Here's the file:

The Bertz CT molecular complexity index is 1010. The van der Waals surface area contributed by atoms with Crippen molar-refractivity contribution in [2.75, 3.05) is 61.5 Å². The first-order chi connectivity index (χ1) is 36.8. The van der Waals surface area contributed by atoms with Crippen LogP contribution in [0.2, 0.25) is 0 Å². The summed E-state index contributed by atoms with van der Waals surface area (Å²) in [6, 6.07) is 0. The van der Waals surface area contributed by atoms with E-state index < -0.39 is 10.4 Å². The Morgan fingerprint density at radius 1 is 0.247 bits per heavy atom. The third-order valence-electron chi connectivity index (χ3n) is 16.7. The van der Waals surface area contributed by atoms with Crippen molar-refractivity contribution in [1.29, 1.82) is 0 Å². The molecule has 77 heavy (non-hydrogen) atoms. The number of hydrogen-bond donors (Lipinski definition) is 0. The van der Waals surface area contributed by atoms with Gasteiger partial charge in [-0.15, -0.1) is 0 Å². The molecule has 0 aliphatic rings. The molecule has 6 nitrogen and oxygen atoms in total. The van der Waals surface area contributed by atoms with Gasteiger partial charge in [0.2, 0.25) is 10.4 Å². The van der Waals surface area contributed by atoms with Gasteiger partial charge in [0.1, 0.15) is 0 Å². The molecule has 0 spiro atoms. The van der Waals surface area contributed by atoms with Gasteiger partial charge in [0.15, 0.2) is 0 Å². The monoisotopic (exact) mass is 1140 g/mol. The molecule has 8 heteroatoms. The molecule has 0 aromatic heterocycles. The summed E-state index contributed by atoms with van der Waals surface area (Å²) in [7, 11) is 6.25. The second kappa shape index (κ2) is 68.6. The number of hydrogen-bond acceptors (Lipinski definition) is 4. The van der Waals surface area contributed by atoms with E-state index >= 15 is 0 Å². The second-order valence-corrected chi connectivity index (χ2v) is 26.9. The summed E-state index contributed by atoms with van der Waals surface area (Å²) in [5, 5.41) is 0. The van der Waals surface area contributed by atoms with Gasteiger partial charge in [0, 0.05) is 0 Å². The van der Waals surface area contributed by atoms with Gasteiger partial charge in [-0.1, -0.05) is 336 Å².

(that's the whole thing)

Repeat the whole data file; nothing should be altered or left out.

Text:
The Bertz CT molecular complexity index is 1010. The van der Waals surface area contributed by atoms with Crippen molar-refractivity contribution in [2.75, 3.05) is 61.5 Å². The first-order chi connectivity index (χ1) is 36.8. The van der Waals surface area contributed by atoms with Crippen LogP contribution in [0.2, 0.25) is 0 Å². The summed E-state index contributed by atoms with van der Waals surface area (Å²) in [6, 6.07) is 0. The van der Waals surface area contributed by atoms with E-state index < -0.39 is 10.4 Å². The Morgan fingerprint density at radius 1 is 0.247 bits per heavy atom. The third-order valence-electron chi connectivity index (χ3n) is 16.7. The van der Waals surface area contributed by atoms with Crippen molar-refractivity contribution in [1.29, 1.82) is 0 Å². The molecule has 77 heavy (non-hydrogen) atoms. The number of hydrogen-bond donors (Lipinski definition) is 0. The van der Waals surface area contributed by atoms with Gasteiger partial charge in [-0.15, -0.1) is 0 Å². The molecule has 0 aliphatic rings. The molecule has 6 nitrogen and oxygen atoms in total. The van der Waals surface area contributed by atoms with Gasteiger partial charge in [0.2, 0.25) is 10.4 Å². The van der Waals surface area contributed by atoms with Gasteiger partial charge in [0.1, 0.15) is 0 Å². The molecule has 0 spiro atoms. The van der Waals surface area contributed by atoms with Gasteiger partial charge in [0.15, 0.2) is 0 Å². The monoisotopic (exact) mass is 1140 g/mol. The molecule has 8 heteroatoms. The molecule has 0 aromatic heterocycles. The summed E-state index contributed by atoms with van der Waals surface area (Å²) in [7, 11) is 6.25. The second kappa shape index (κ2) is 68.6. The number of hydrogen-bond acceptors (Lipinski definition) is 4. The van der Waals surface area contributed by atoms with E-state index >= 15 is 0 Å². The second-order valence-corrected chi connectivity index (χ2v) is 26.9. The summed E-state index contributed by atoms with van der Waals surface area (Å²) in [5, 5.41) is 0. The van der Waals surface area contributed by atoms with Gasteiger partial charge in [0, 0.05) is 0 Å². The van der Waals surface area contributed by atoms with Gasteiger partial charge in [-0.1, -0.05) is 336 Å².